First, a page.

I’m not sure exactly when it first occurred to me, but the idea for this project has been in the back of my mind for some time now, and I do have a clearer memory of the places and people who shaped it.
My first flower shop job, in 2016, was at Fleurant in Kennebunk, ME. Melissa gave me the job with no prior experience, apart from my art school degree — she herself had studied sculpture at MECA and trained me in her own intuitive approach.
I began bringing flowers home to paint, often. And curiously studied the way other designers use flowers like brushstrokes, so that their hand and eye are present in the arrangement as a whole. When I moved to Brooklyn, I worked at a few shops including Opalia where I gathered more technical knowledge and saw how even in the city you can get local flowers from nearby Long Island and Hudson Valley farms.
Back in Maine, I began growing my own flowers. Sometimes the mass-produced flowers from the market were so uniform that, though beautiful, they became less interesting to me. Then last summer, I had the opportunity to work for Carolyn Snell, a local flower grower and designer. Flower farming is both more intricate and imprecise than I imagined. Some crops, like dahlias, need rigorous attention while others, like amaranth, are quite happy to outcompete weeds. Ultimately, flowers want to grow. And Carolyn grows them spectacularly, with such joy.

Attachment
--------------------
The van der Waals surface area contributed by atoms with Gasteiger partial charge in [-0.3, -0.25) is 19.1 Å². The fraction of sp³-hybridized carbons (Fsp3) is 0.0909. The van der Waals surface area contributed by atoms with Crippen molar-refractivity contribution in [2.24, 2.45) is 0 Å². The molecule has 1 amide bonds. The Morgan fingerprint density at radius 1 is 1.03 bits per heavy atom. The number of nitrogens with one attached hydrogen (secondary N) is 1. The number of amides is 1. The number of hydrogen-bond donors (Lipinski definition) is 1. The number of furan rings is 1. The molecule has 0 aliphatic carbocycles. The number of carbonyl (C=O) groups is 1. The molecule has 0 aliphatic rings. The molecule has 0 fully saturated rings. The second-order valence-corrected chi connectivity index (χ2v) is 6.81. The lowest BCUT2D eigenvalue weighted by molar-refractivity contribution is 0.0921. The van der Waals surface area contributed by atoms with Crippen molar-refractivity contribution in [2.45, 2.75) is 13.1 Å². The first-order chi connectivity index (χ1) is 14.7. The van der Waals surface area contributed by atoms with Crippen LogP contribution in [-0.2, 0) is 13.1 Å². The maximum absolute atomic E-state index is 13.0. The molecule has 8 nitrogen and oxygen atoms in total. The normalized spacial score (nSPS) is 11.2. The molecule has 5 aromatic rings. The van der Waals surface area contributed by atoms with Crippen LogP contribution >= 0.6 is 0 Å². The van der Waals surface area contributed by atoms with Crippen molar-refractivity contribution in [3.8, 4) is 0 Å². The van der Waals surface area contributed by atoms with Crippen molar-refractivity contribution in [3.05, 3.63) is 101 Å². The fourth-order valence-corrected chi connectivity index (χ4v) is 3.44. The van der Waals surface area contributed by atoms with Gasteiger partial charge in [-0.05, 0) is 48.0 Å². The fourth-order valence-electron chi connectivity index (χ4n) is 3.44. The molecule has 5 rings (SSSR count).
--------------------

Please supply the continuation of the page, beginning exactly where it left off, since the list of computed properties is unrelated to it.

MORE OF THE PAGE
While working there I thought about the parallels between painting and floral design and the creative work that goes into farming. It was while harvesting in the fields that I continued to turn over this idea in my mind, and solidify a daydream into a real plan. I had been painting my own arrangements, and certainly absorbing others’ stylistic influences. I love the way Maine flower growers and designers lift each other up more than they compete. I feel compelled to explore further, trying to translate their design work into my own paintings, and learning more through this visual conversation.